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I am trying to find a way around this request feature : [#2300] Add backwards and firstback to roll=TRUE which was mentioned in this post.

Basically I would like to perform the following "window-join" of X looking up in Y

  1. left join on the first n columns (in the following example {x,y})
  2. AND select values of a last column (t in following example) in Y that falls into the [t-w1,t+w2] interval where t is the last column in X, typically t would be a time column and {w1,w2} some integers (likely w1=w2=something or w1=0)

I built the following example (but feel free to provide another/better one)

library(data.table)
set.seed(123);
X <- data.table(x=c(1,1,1,2,2),y=c(T,T,F,F,F),t=as.POSIXct("08:00:00.000",format="%H:%M:%OS")+sample(0:999,5,TRUE)/1e3)
Y <- copy(X)
set.seed(123)
Y[,`:=`(IDX=.I,t=t+sample(c(-5:5)/1e3,5,T))]
Y <- rbindlist(list(Y, X[5,][,IDX:=6][,t:=t+0.001], X[5,][,IDX:=7][,t:=t+0.002]))

So with (w1,w2) = (.002,.002)

R) X                                 R) Y
   x     y                       t      x     y                       t IDX
1: 1  TRUE 2013-01-25 08:00:00.286   1: 1  TRUE 2013-01-25 08:00:00.284   1
2: 1  TRUE 2013-01-25 08:00:00.788   2: 1  TRUE 2013-01-25 08:00:00.791   2
3: 1 FALSE 2013-01-25 08:00:00.407   3: 1 FALSE 2013-01-25 08:00:00.407   3
4: 2 FALSE 2013-01-25 08:00:00.882   4: 2 FALSE 2013-01-25 08:00:00.886   4
5: 2 FALSE 2013-01-25 08:00:00.940   5: 2 FALSE 2013-01-25 08:00:00.945   5
                                     6: 2 FALSE 2013-01-25 08:00:00.941   6 #by hand
                                     7: 2 FALSE 2013-01-25 08:00:00.942   7 #by hand

The result would be

R) ans
   x     y                       t IDX
1: 1  TRUE 2013-01-25 08:00:00.286   1
2: 1  TRUE 2013-01-25 08:00:00.788  NA
3: 1 FALSE 2013-01-25 08:00:00.407   3
4: 2 FALSE 2013-01-25 08:00:00.882  NA
5: 2 FALSE 2013-01-25 08:00:00.940  6,7

But: IDX here could very well be a list if several rows of Y (which can have more rows than X) matched, one just one, or NA if none matched.

I would be happy with some non-data.table answers too...

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2 Answers 2

up vote 1 down vote accepted

Here is a try, not very elegant, without data.table but with plyr. Don't know if it could be useful to you.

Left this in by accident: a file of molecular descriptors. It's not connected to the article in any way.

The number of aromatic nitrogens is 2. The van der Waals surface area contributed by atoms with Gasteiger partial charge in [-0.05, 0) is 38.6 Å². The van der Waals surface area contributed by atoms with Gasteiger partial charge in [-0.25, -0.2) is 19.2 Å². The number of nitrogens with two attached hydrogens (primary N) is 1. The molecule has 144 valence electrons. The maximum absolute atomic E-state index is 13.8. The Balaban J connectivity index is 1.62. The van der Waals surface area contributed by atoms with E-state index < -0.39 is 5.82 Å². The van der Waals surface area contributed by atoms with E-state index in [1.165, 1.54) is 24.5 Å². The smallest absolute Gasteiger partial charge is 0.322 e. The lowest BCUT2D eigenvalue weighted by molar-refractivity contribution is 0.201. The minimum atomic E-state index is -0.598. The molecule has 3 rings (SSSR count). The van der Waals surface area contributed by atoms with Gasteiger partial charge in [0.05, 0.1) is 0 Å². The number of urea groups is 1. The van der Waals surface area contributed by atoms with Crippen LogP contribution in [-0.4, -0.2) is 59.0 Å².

Sample data :

X <- data.frame(x=c(1,1,1,2,2),y=c(T,T,F,F,F),t=rep(1,5)+sample(0:999,5,TRUE)/1e3)
Y <- data.frame(x=c(1,1,1,2,2),y=c(T,T,F,F,F),t=rep(1,5)+sample(0:999,5,TRUE)/1e3, IDX=1:5)
w1 <- 0.3
w2 <- 0.3

Which gives :

R> X
  x     y     t
1 1  TRUE 1.880
2 1  TRUE 1.364
3 1 FALSE 1.288
4 2 FALSE 1.170
5 2 FALSE 1.172
R> Y
  x     y     t IDX
1 1  TRUE 1.482   1
2 1  TRUE 1.252   2
3 1 FALSE 1.216   3
4 2 FALSE 1.674   4
5 2 FALSE 1.047   5

Then you can use the following code :

m <- merge(X,Y, by=c("x","y"), all.x=TRUE, all.y=FALSE)
m <- m[m$t.x>m$t.y-w1 & m$t.x<m$t.y+w2,]
m <- ddply(m, c("x","y","t.x"), summarize, IDX=list(IDX))
names(m) <- c("x","y","t","IDX")
merge(X, m, by=c("x","y","t"), all.x=TRUE, all.y=FALSE)

Which gives the following result :

  x     y     t  IDX
1 1 FALSE 1.288    3
2 1  TRUE 1.364 1, 2
3 1  TRUE 1.880   NA
4 2 FALSE 1.170    5
5 2 FALSE 1.172    5
share|improve this answer
    
Good stuff!, I am getting the expected answer with m <- m[m$t.x>=(m$t.y-w1) & m$t.x<=(m$t.y+w2),]. Thanks, I'll wait a bit for a data.table answer –  statquant Jan 25 '13 at 16:07

Here is a translation of juba's code in data.table (v.1.8.7 r797)

setkey(X,x,y,t); setkey(Y,x,y,t)
m <- merge(X,Y, by=c("x","y"), all.x=TRUE, all.y=FALSE, allow.cartesian=TRUE)
m <- m[t.x>=(t.y-w1) & t.x<=(t.y+w2)]
m <- m[, list(IDX=list(IDX)), by=c("x","y","t.x")];
setnames(m,"t.x","t");
m <- m[X];

I get this (note the NULL, Matthew Dowle might explain why we get this instead of NA)

R) m
   x     y                       t IDX
1: 1 FALSE 2013-01-25 08:00:00.407   3
2: 1  TRUE 2013-01-25 08:00:00.286   1
3: 1  TRUE 2013-01-25 08:00:00.788
4: 2 FALSE 2013-01-25 08:00:00.882
5: 2 FALSE 2013-01-25 08:00:00.940 6,7

I'll wait for an expert to say if it is a data.table-optimal solution to close the post.

share|improve this answer
    
You get NULL because you're looking up c(1,2,NA,NA,3) in a list (IDX). Compare integer(3)[c(1,2,NA,NA,3)] and as.list(integer(3))[c(1,2,NA,NA,3)]. –  user1935457 Jan 25 '13 at 19:25

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